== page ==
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A big lover of all types of media, from Movies to Video Games, Books to Music, Television to Stage.

Monday, January 10, 2011

What Determines A Sequel?

I've been sitting here, wracking my brain for the last little while, trying to determine what makes a movie worthy of a sequel.  The reason I have this topic on my mind is that there are movies out there that never get a second go-round, when many people feel they really deserve one.  There is also the matter of movies whose sequels surpass them utterly, and those whose sequels actually kill a once promising franchise.  Why don't we take a trip down Past Movies Lane, and maybe take a peek down Wishing Thinking Street, and see what we unearth?

If we want to talk about movie sequels, we have to dismiss at first the notion of ongoing horror series.  These don't count so much as sequels as much as they do as a reason to have studios keep their bottom lines intact.  Make a movie for $200,000, let it make only $800,000, studio stays in the black, no harm no foul.  So, when it comes to flicks like "Saw VI," or "Friday The 13th: A New Beginning," I am choosing to ignore the multiple titles and just consider them a necessary evil in the day-to-day running of a successful studio, financially speaking.  These flicks turn a profit for the company making them, and as far as I can tell that is all they are meant to do.  There are two glaring exceptions to this rule, a sequel so horribly bad that I will need to mention it later, and one that in many people's opinions outshines the first title, but otherwise I'm ignoring the horror genre for the purposes of this discussion.

No, when I'm thinking sequels, I'm thinking movies that stand out, either as part of an ongoing storyline, or as a stand-alone title that grabbed so much attention that studio heads rightly decided that a second dip from the same well would be a good thing.  Whether they are right or wrong about that, we will determine that ourselves.  Let's take some grand titles from the past, some rare exceptions when the sequel demanded by the studio/audience/storyline actually surpassed the original movie of the franchise.  There are only really two titles where the direct sequel was leaps and bounds ahead of the original, and those would arguably be "The Godfather Part II" and "The Empire Strikes Back."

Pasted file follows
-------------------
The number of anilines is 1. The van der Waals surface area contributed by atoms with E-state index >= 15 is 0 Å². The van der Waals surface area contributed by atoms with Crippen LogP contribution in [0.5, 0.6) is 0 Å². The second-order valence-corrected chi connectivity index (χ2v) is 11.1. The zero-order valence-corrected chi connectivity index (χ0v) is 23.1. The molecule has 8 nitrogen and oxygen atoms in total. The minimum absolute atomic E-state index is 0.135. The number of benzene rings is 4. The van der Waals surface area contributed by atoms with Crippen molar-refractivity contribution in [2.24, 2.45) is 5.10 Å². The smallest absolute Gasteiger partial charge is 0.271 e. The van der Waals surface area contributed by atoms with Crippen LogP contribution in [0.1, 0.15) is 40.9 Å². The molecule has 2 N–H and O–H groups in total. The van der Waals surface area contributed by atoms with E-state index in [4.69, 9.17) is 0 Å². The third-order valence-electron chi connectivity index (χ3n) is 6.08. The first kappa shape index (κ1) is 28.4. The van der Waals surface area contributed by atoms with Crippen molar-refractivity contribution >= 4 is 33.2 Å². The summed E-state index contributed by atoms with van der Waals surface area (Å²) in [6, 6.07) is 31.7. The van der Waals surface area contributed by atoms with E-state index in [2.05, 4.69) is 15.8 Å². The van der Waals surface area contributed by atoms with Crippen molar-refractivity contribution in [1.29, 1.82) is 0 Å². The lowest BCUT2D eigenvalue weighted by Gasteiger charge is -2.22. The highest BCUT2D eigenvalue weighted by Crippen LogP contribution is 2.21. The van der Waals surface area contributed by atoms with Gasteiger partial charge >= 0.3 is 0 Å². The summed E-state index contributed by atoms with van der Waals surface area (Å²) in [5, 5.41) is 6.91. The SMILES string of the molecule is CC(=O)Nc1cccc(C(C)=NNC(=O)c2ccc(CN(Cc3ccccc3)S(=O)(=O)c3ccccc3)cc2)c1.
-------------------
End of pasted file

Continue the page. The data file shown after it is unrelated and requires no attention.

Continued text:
Both of these titles are part of a saga that extends beyond them; in the case of "The Godfather," there were more books in the series, though they were released long after the original two movies, and before the third (only the original book was written by Mario Puzo, though he was heavily involved in writing the script for Part II).  In the case of "The Empire Strikes Back," George Lucas always conceived the series as a nine movie journey, though with the critical drubbing the prequel trilogy has rightfully gotten, there is little doubt that the final three movies will ever be made.  In both cases, the movies that followed were considered 'lesser' films than the immediate sequels themselves (speaking directly to the prequels in the "Star Wars" saga; it is universally accepted that "Return Of the Jedi" was a fitting ending to the original trilogy).  Of all of the "Godfather" books and films, past, present and future (that's right folks, more are on their way), "The Godfather Part II" stands out starkly against the rest, due mainly to the fact that it is in fact the equivalent of two movies tied into one masterpiece.  Of all the movies in the "Star Wars" universe, "Empire" stands out starkly due to the darkness which takes hold of the entire film, giving it a dramatic tension not found in any of the other films that comprise this series.  Given the original audience reactions to both of these series first titles, the idea that the following movies would NOT be made was dismissed rapidly.  "The Godfather" received Academy Awards for Best Picture, Best Actor and Best Adapted Screenplay, which made the move to do a second movie a no-brainer.  "Star Wars," due to its ground-breaking use of editing, special effects and storytelling, is considered one of the most influential movies of all time.  Again, making the second movie was never in doubt.

There are other sequels that, while not surpassing the originals, certainly made for worthwhile continuations of the story the first movie set out.  "Star Trek II: The Wrath Of Khan" certainly falls in this category, especially when the original movie was such a crapfest.  "Terminator II: Judgment Day" was excellent, and though some would consider this a title which surpassed the original, I consider it personally to just be the logical extension of the first movie, though I know I'll probably hear form someone over this.  Another film that comes to mind is "Aliens," though it is so different in tone than the first one that it almost seems that it stands alone. Other titles, whether made for amusement, studio bucks, or actually for an audience to watch enthralled, include "Gremlins 2: The New Batch," "Desperado," and "Beverly Hills Cop 2," another franchise beaten to an early death by a horrible third movie.  There are a few other titles, but some of the ones I want to talk about fall under a different rule, so I'll get to them in a bit.

These examples, however, are very much exceptions to the rule.  While it is true that the first two "Godfather" movies are considered to be two of the greatest movies ever made (regularly being found in the AFI top film lists), the third is also known as being of the greatest cinematic disappointments on film (though personally I enjoy the entire trilogy myself).  And, while the original "Star Wars" trilogy is loving referenced frequently in books, games, movies and television, the newer prequel trilogy is largely regarded as a waste of celluloid.  The third "Godfather" film, as with the entire "Star Wars" prequel trilogy, prove to be departures enough fromthe films that preceded them that audiences found themselves unsatisfied, and in the case of the "Star Wars" movies downright hostile in regards to what had been done to the series that had inspired and defined a generation of movie watchers and creators.